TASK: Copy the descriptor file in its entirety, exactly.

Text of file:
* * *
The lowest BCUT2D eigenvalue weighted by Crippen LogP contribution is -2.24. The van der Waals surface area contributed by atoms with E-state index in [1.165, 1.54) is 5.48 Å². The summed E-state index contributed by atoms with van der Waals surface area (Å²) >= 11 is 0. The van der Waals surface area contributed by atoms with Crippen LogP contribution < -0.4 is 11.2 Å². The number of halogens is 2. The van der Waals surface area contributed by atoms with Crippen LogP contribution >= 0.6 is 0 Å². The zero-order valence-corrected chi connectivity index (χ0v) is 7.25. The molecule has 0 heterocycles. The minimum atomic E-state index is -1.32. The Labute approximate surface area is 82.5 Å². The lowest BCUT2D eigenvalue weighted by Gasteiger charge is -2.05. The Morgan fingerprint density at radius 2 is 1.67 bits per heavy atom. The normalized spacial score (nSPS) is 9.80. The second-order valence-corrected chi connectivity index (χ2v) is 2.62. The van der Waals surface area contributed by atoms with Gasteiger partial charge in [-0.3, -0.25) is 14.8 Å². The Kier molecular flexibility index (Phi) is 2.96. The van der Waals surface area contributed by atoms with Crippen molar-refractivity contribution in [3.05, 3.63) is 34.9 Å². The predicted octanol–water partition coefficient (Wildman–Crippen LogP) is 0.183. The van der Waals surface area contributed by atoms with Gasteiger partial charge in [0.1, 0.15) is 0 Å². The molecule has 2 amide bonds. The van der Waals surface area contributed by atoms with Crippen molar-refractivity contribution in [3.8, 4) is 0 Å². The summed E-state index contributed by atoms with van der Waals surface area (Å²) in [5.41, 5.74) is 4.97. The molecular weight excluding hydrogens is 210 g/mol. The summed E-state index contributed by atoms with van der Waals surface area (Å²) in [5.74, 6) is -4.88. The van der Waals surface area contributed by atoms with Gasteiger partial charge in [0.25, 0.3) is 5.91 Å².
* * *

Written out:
The lowest BCUT2D eigenvalue weighted by Crippen LogP contribution is -2.24. The van der Waals surface area contributed by atoms with E-state index in [1.165, 1.54) is 5.48 Å². The summed E-state index contributed by atoms with van der Waals surface area (Å²) >= 11 is 0. The van der Waals surface area contributed by atoms with Crippen LogP contribution < -0.4 is 11.2 Å². The number of halogens is 2. The van der Waals surface area contributed by atoms with Crippen LogP contribution >= 0.6 is 0 Å². The zero-order valence-corrected chi connectivity index (χ0v) is 7.25. The molecule has 0 heterocycles. The minimum atomic E-state index is -1.32. The Labute approximate surface area is 82.5 Å². The lowest BCUT2D eigenvalue weighted by Gasteiger charge is -2.05. The Morgan fingerprint density at radius 2 is 1.67 bits per heavy atom. The normalized spacial score (nSPS) is 9.80. The second-order valence-corrected chi connectivity index (χ2v) is 2.62. The van der Waals surface area contributed by atoms with Gasteiger partial charge in [-0.3, -0.25) is 14.8 Å². The Kier molecular flexibility index (Phi) is 2.96. The van der Waals surface area contributed by atoms with Crippen molar-refractivity contribution in [3.05, 3.63) is 34.9 Å². The predicted octanol–water partition coefficient (Wildman–Crippen LogP) is 0.183. The van der Waals surface area contributed by atoms with Gasteiger partial charge in [0.1, 0.15) is 0 Å². The molecule has 2 amide bonds. The van der Waals surface area contributed by atoms with Crippen molar-refractivity contribution in [3.8, 4) is 0 Å². The summed E-state index contributed by atoms with van der Waals surface area (Å²) in [5.41, 5.74) is 4.97. The molecular weight excluding hydrogens is 210 g/mol. The summed E-state index contributed by atoms with van der Waals surface area (Å²) in [5.74, 6) is -4.88. The van der Waals surface area contributed by atoms with Gasteiger partial charge in [0.25, 0.3) is 5.91 Å².